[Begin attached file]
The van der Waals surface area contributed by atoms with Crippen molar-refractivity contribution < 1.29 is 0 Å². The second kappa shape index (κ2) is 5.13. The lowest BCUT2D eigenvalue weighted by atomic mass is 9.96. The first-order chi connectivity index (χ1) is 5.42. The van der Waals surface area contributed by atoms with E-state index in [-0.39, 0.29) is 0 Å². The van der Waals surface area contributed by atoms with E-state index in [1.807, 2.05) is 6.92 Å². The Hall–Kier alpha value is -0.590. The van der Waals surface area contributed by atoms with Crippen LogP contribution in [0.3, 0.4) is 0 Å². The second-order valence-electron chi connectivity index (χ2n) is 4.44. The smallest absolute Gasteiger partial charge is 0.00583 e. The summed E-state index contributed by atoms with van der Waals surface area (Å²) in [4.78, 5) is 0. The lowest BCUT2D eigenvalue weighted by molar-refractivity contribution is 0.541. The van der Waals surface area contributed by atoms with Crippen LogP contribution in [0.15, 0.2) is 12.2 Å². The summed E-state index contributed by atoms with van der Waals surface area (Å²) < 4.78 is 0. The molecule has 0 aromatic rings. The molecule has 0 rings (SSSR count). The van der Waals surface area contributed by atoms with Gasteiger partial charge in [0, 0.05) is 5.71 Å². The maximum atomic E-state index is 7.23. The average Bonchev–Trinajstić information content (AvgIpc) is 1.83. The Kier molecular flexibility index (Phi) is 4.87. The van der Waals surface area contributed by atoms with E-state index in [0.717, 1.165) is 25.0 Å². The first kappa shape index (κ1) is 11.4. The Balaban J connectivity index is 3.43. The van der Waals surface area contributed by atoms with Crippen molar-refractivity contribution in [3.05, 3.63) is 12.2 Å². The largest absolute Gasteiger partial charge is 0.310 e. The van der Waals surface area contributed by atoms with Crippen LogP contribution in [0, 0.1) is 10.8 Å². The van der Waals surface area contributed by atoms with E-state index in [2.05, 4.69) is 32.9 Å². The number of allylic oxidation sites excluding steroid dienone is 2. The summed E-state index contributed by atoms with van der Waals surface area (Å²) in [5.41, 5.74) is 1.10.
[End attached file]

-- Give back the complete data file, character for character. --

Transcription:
The van der Waals surface area contributed by atoms with Crippen molar-refractivity contribution < 1.29 is 0 Å². The second kappa shape index (κ2) is 5.13. The lowest BCUT2D eigenvalue weighted by atomic mass is 9.96. The first-order chi connectivity index (χ1) is 5.42. The van der Waals surface area contributed by atoms with E-state index in [-0.39, 0.29) is 0 Å². The van der Waals surface area contributed by atoms with E-state index in [1.807, 2.05) is 6.92 Å². The Hall–Kier alpha value is -0.590. The van der Waals surface area contributed by atoms with Crippen LogP contribution in [0.3, 0.4) is 0 Å². The second-order valence-electron chi connectivity index (χ2n) is 4.44. The smallest absolute Gasteiger partial charge is 0.00583 e. The summed E-state index contributed by atoms with van der Waals surface area (Å²) in [4.78, 5) is 0. The lowest BCUT2D eigenvalue weighted by molar-refractivity contribution is 0.541. The van der Waals surface area contributed by atoms with Crippen LogP contribution in [0.15, 0.2) is 12.2 Å². The summed E-state index contributed by atoms with van der Waals surface area (Å²) < 4.78 is 0. The molecule has 0 aromatic rings. The molecule has 0 rings (SSSR count). The van der Waals surface area contributed by atoms with Gasteiger partial charge in [0, 0.05) is 5.71 Å². The maximum atomic E-state index is 7.23. The average Bonchev–Trinajstić information content (AvgIpc) is 1.83. The Kier molecular flexibility index (Phi) is 4.87. The van der Waals surface area contributed by atoms with E-state index in [0.717, 1.165) is 25.0 Å². The first kappa shape index (κ1) is 11.4. The Balaban J connectivity index is 3.43. The van der Waals surface area contributed by atoms with Crippen molar-refractivity contribution in [3.05, 3.63) is 12.2 Å². The largest absolute Gasteiger partial charge is 0.310 e. The van der Waals surface area contributed by atoms with Crippen LogP contribution in [0, 0.1) is 10.8 Å². The van der Waals surface area contributed by atoms with E-state index in [2.05, 4.69) is 32.9 Å². The number of allylic oxidation sites excluding steroid dienone is 2. The summed E-state index contributed by atoms with van der Waals surface area (Å²) in [5.41, 5.74) is 1.10.